Some of the current insulin medications that you are used to are Lantus, Humalog, and NovoLog. These medications deliver the hormone insulin to your blood so that insulin can tell your cells to take in more glucose. This keeps your blood sugar down.

Then there are oral medications, like Metformin and Januvia. They both work by making your liver produce glucose less often. Metformin also makes your body more sensitive to the insulin that is already made in your body, while Januvia works to help your body increase insulin production. All of that keeps your blood sugar down.

Now we have the new kids on the block. The GLP’s (glucagon-like peptides), sometimes referred to as Incretin mimics. The GLP’s that are available by brand name are Victoza and Saxenda, Byetta and Bydureon, Tanzeum, and Trulicity. These medications work in three ways.

  • They increase the hormone incretin which triggers your pancreas to make its own insulin
  • They inhibit the hormone glucagon which is responsible for telling your liver to make more blood glucose
  • They make you feel fuller for longer by delaying gastric emptying, which helps you lose weight.

Now that last point is what has caught most people’s attention. It is true that some of these GLP’s can be used for weight loss, too. If you have type 2 diabetes, you know that losing weight is a benefit to help control blood sugar in overweight patients. These medications in particular can also affect your natural insulin production, which means you can get a lower dose of your insulin medications. It’s a win-win! But these medications are not to be used as a first line of defense against your diabetes. These medication’s main claim to fame is that they lower your A1C by 1% in most patients.

Your A1C is a blood test you get at the doctor’s office. It’s a measurement that can detect how well your blood sugar is being controlled over a period of 3 months. Usually you want this result to be somewhere under 7%. This reflects that your blood sugar is being controlled for a longer amount of time. Controlled blood sugar limits your risk for complications such as nerve pain and kidney problems.

Did I mention that these GLP medications can cost you around $700 a month? Not to worry. If these medications sound like something you want to add to your regimen don’t hesitate to talk to your doctor about them. They might be on your health plans insurance formulary, or you might qualify for a prescription discount with the ScriptSave WellRx savings program. Compare it to your insurance copay. It may be cheaper!

Keeping your diabetes in control can be a struggle. Never forget the amazing impact that a diet full of vegetables can have for your body. Keep your body moving. Ample exercise each week is another natural way that you can get your prescribed insulin dose lowered.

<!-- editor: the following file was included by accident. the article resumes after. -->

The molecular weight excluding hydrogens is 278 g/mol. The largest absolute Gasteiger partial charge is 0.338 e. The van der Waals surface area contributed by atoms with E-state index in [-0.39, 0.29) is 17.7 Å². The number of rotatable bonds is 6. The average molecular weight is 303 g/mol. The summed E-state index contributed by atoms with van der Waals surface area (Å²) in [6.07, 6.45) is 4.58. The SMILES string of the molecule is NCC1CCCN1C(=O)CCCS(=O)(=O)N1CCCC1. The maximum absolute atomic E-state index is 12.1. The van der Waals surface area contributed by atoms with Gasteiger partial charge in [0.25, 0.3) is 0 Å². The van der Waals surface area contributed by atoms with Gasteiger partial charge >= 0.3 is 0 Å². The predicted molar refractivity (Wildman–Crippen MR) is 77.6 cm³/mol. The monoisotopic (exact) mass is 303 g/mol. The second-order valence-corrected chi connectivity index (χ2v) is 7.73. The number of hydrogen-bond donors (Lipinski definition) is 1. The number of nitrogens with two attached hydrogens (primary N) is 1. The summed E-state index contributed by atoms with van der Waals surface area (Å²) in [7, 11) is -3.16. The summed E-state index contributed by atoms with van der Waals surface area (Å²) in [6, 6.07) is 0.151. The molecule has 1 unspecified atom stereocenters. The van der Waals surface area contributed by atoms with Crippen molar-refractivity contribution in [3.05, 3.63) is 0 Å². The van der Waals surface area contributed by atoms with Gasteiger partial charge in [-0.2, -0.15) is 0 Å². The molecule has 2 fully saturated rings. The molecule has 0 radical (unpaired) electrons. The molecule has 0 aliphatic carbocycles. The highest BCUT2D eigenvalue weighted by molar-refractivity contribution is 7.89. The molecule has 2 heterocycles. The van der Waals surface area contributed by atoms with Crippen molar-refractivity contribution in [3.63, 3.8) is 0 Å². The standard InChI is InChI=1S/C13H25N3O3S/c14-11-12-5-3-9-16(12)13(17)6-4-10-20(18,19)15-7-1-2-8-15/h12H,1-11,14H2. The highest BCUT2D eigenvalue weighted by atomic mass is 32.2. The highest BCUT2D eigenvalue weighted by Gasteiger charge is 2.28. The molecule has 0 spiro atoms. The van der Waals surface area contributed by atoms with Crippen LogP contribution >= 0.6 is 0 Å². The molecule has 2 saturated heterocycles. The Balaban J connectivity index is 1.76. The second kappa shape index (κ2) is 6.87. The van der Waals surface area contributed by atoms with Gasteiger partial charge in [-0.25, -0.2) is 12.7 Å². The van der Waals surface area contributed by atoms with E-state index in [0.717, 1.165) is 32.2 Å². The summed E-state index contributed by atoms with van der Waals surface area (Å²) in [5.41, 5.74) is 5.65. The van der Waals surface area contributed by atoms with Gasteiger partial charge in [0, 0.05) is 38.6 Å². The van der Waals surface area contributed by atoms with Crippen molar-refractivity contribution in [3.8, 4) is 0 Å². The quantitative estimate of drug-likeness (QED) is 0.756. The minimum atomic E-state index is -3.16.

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ScriptSave WellRx - American Heart Month exercise image

On average, someone dies of Cardiovascular Disease (CVD) every 40 seconds. That is about 2,200 deaths of CVD each day. Heart disease is the leading cause of death for men and women.February has been designated as American Heart Month to raise awareness about heart disease and how people can prevent it — both at home and in the community. It’s a great time to commit to a healthy lifestyle and make small changes that can lead to a lifetime of heart health.

The term “heart disease” is used broadly to describe a number of diseases of the heart and blood vessels. Cardiovascular disease is a condition in which plaque, which is made up of fat, cholesterol, calcium and other things in the blood, builds up inside the coronary arteries which supply oxygen-rich blood to the heart muscle. If the plaque gets big enough, it can cause a heart attack or even sudden cardiac death.

Heart Disease Across the US

The statistics on the prevalence of CVD are staggering2:

  • 7 million, or 34.0% of US adults are estimated to have hypertension
  • 5 million, or 11.9% of US adults are estimated to have total serum cholesterol levels ≥240 mg/dL
  • 4 million, or 9.1% of US adults are estimated to have diagnosed diabetes
  • Stroke accounted for ≈1 of every 20 deaths in the United States
  • On average, someone in the US has a stroke every 40 seconds. This is about 795,000 new or recurrent stroke each year. On average, someone died of a stroke every 4 minutes.

The way to avoid becoming part of these statistics starts with some basic ideas. If you smoke, stop. If you don’t exercise, then it’s time to start (but talk to your doctor first). Strive for 30 minutes of moderate aerobic exercise each day. And if you’re eating high-fat fried foods, it’s time to give your diet a workout. Even the pharmacy chain, CVS, is making a move to carrying snacks without trans-fats, which have been linked to increases in heart disease, with its branded food products.

Heart Healthy Foods

The American Heart Association has identified foods that meet their certification program requirements. Research shows that eating these foods can lead to fewer heart disease risk factors.3 The Heart-Check mark, the front-of-package icon of the American Heart Association’s Food Certification Program, has been helping shoppers make healthier food choices for more than 20 years. It’s a useful tool for consumers constructing a healthier diet.